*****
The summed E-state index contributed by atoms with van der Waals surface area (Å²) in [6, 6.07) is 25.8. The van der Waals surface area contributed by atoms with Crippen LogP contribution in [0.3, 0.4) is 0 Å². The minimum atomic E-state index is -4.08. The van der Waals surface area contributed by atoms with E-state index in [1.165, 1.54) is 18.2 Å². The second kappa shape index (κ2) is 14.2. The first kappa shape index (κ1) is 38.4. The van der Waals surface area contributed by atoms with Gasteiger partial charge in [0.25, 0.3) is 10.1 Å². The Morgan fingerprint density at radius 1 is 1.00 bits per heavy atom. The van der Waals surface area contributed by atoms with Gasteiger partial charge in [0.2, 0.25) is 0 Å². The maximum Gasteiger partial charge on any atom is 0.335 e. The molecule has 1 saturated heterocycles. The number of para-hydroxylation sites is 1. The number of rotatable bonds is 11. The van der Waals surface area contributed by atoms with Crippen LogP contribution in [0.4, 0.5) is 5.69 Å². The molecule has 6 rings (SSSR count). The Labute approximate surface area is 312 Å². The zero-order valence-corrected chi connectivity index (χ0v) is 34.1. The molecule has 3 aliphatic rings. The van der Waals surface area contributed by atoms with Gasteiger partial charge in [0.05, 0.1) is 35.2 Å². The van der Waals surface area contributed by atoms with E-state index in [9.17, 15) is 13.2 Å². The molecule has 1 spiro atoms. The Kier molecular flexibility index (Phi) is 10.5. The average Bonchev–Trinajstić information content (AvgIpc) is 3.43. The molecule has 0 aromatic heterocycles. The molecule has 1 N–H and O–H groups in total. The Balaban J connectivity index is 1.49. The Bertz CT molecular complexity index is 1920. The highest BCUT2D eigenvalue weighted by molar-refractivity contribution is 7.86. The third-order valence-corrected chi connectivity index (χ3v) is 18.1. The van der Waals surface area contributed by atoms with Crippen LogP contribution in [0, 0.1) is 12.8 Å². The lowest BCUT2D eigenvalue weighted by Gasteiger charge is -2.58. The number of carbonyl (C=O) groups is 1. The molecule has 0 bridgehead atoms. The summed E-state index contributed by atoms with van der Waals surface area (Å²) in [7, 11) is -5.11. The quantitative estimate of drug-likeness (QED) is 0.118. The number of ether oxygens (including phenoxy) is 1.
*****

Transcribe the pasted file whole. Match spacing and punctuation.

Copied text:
The summed E-state index contributed by atoms with van der Waals surface area (Å²) in [6, 6.07) is 25.8. The van der Waals surface area contributed by atoms with Crippen LogP contribution in [0.3, 0.4) is 0 Å². The minimum atomic E-state index is -4.08. The van der Waals surface area contributed by atoms with E-state index in [1.165, 1.54) is 18.2 Å². The second kappa shape index (κ2) is 14.2. The first kappa shape index (κ1) is 38.4. The van der Waals surface area contributed by atoms with Gasteiger partial charge in [0.25, 0.3) is 10.1 Å². The Morgan fingerprint density at radius 1 is 1.00 bits per heavy atom. The van der Waals surface area contributed by atoms with Gasteiger partial charge in [0.2, 0.25) is 0 Å². The maximum Gasteiger partial charge on any atom is 0.335 e. The molecule has 1 saturated heterocycles. The number of para-hydroxylation sites is 1. The number of rotatable bonds is 11. The van der Waals surface area contributed by atoms with Crippen LogP contribution in [0.4, 0.5) is 5.69 Å². The molecule has 6 rings (SSSR count). The Labute approximate surface area is 312 Å². The zero-order valence-corrected chi connectivity index (χ0v) is 34.1. The molecule has 3 aliphatic rings. The van der Waals surface area contributed by atoms with Gasteiger partial charge in [0.05, 0.1) is 35.2 Å². The van der Waals surface area contributed by atoms with E-state index in [9.17, 15) is 13.2 Å². The molecule has 1 spiro atoms. The Kier molecular flexibility index (Phi) is 10.5. The average Bonchev–Trinajstić information content (AvgIpc) is 3.43. The molecule has 0 aromatic heterocycles. The molecule has 1 N–H and O–H groups in total. The Balaban J connectivity index is 1.49. The Bertz CT molecular complexity index is 1920. The highest BCUT2D eigenvalue weighted by molar-refractivity contribution is 7.86. The third-order valence-corrected chi connectivity index (χ3v) is 18.1. The van der Waals surface area contributed by atoms with Crippen LogP contribution in [0, 0.1) is 12.8 Å². The lowest BCUT2D eigenvalue weighted by Gasteiger charge is -2.58. The number of carbonyl (C=O) groups is 1. The molecule has 0 bridgehead atoms. The summed E-state index contributed by atoms with van der Waals surface area (Å²) in [7, 11) is -5.11. The quantitative estimate of drug-likeness (QED) is 0.118. The number of ether oxygens (including phenoxy) is 1.